As I discussed at length in previous blogs, my chosen grab ‘n’ go telescope of choice is a high performance Newtonian reflector with an aperture of 130mm (5.1 inches) and focal length of 650mm (f/5). The telescope has an excellent Skywatcher primary mirror, the original secondary mirror was replaced by a higher quality unit with a slightly smaller semi-major diameter of 35mm, yielding a very modest central obstruction of just 26.9 per cent. Both mirrors received new, state-of-the-art ultra-high reflectivity coatings to increase both light throughput and image contrast. The interior of the tube is lined with cork and covered with matt-black flocking material to minimise stray light and more effectively deal with thermals. Best of all, the entire outlay was very economical, setting me back just a couple of hundred pounds.
In field tests, the instrument, once collimated and acclimated completely outclassed more traditional grab ‘n’ go telescopes, including a high-quality 90mm apochromatic refractor on lunar and planetary targets, double stars and a veritable pantheon of deep sky objects. In a series of more recent tests, it was shown to give better daylight images than a 5″ f/12 classical refractor and closely approached its light gathering power and resolution on a variety of nighttime targets.
The instrument is very light weight and completely stable on a sturdy Vixen Porta II alt-azimuth mount equipped with slow motion controls. The instrument is very easy to collimate using either a Chesire eyepiece or laser collimator and perfect results can be achieved in a matter of seconds. Its low mass ensures that it acclimates very quickly to ambient, allowing me to engage with celestial targets very quickly. For low and medium power views (up to 80x or thereabouts), the telescope can be used more or less immediately. For higher resolution targets, it’s fully equalised in about 30 minutes, even on the coldest nights. Tucked away in its lightweight aluminium carry case, it has travelled to many destinations in the British Isles where its excellent optics has enabled it to perform flawlessly.
As I explained earlier, I do as much daytime observing as I do at night and in this capacity, the telescope has thrilled its owner with crisp, high resolution details of the Creation, especially at powers in excess of 100x, where traditional spotting ‘scopes with their smaller apertures, rapidly run out of light. This is all well and good but Newtonian reflectors produce images that are both up-side down and right-left reversed, making traditional kinds of nature spotting problematical. Try observing a distant ship at sea using a Newtonian to see what I mean. These limitations led me on a quest to acquire and test a variety of products that promised to remedy this problem.
Product 1: SkyWatcher 10mm Erecting Eyepiece
Costing about £25 plus shipping, the unit also comes with an extension tube, which was not found to be necessary. It works by using an internal roof prism sandwiched between the field lens and eye lens. The eye lens is anti-reflection coated but its field lens is not. Examining the roof prism also indicated that it was not coated.
The consequences of not coating all the optical components, even if perfectly executed are three fold; first contrast will be diminished, secondly, it will cause ghost images when observing bright objects. Finally, it will lose light producing images that are a fraction dimmer than conventional eyepieces with good coatings.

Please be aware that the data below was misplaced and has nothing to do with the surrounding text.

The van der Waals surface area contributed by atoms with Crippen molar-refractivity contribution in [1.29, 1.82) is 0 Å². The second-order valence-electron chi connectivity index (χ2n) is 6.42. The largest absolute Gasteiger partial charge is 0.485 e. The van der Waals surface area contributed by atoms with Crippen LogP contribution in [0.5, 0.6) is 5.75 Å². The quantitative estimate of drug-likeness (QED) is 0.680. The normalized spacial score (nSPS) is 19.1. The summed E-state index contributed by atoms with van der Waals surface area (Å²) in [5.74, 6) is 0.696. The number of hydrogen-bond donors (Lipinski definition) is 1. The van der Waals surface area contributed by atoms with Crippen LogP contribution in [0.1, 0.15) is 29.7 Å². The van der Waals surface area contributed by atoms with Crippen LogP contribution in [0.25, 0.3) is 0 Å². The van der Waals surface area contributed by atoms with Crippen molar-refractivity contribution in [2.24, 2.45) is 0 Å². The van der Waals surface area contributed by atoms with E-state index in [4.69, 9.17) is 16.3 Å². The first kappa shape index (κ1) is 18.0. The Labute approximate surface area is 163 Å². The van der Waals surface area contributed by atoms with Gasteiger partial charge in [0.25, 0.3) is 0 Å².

Optically, it delivers a power of 65x and the image is reasonably good and sharp, with a nice, hard field stop. It is very small and lightweight but it lacks the punch of a regular eyepiece that possess either fully coated or multicoated lenses and performs poorly when imaging bright daylight objects such as water reflections etc. Examining the bright planet Venus one evening, the eyepiece revealed prominent ghosting in the image which I found distracting. If you are looking for the best images from daylight tests, this is not a product I would recommend.
Product 2: Roof-prism based image rectifiers
Two such devices were purchased; one unit called “Angeleyes” and the other marketed by “Datyson”. Both devices enable one to use eyepieces interchangeably and cost about £30 plus shipping.
Both are 4.5 inches long, with only the upper bodies protruding above the focuser. Both have a multicoated Barlow lens placed ahead of an internal roof prism. The selected eyepiece is mounted inside the upper body and secured with a single screw.
In what I consider to be rather nefarious marketing, one of the units was advertised as delivering a 1.5x amplification, while the other stated that the Barlow delivered 2x. In fact though, both products were identical apart from their labelling. Worse still, the amplifaction was more like 3x on both units. Examining the internal roof prisms showed that they were uncoated.
All eyepieces tested came to focus with these units. The lowest power oculars tested; a 32mm Plossl and 25mm Celestron X-Cel LX produced images that were quite good, but in order to see the full field of view your eye must be placed about an inch above the eyelens. In other words, the eye relief with these units is huge! This was not found to be an issue in and of itself, and indeed made the experience very relaxing. Still, they did not deliver the low power views that I was enjoying using these eyepieces on their own; they amplified the image too much. Instead of having a low power of 20x and 26x respectively, these units were giving images of the order of 60x; not low enough to enjoy wider fields of view during daylight hours.
Testing these units with higher power eyepieces showed that they produced far too high magnifying powers that were not as sharp as the equivalent eyepiece at the same effective focal length. This was confirmed in nightime tests, where one of the units did not resolve Epsilon 1 & 2 Lyrae as well as a normal high power eyepiece. Image sharpness was definitely compromised.
Though certaiinly useful, I would not recommend either of these units to those looking for the best daylight performance from a small Newtonian telescope.
Product 3: The Vixen Terrestrial Image Adapter
The Vixen terrestrial adapter was purchased from an authorized Vixen dealer within the UK. Costing £80 delivered, the unit is a three lens system and does not employ roof prisms. The product is very well engineered and executed in a quality, all-metal body. It has a modular design, with three sections that thread into each other. It was fun taking it apart. Examining all the lenses on either side of the various segments showed clear blooming. The lenses are all anti-reflection coated. The device is about seven inches long.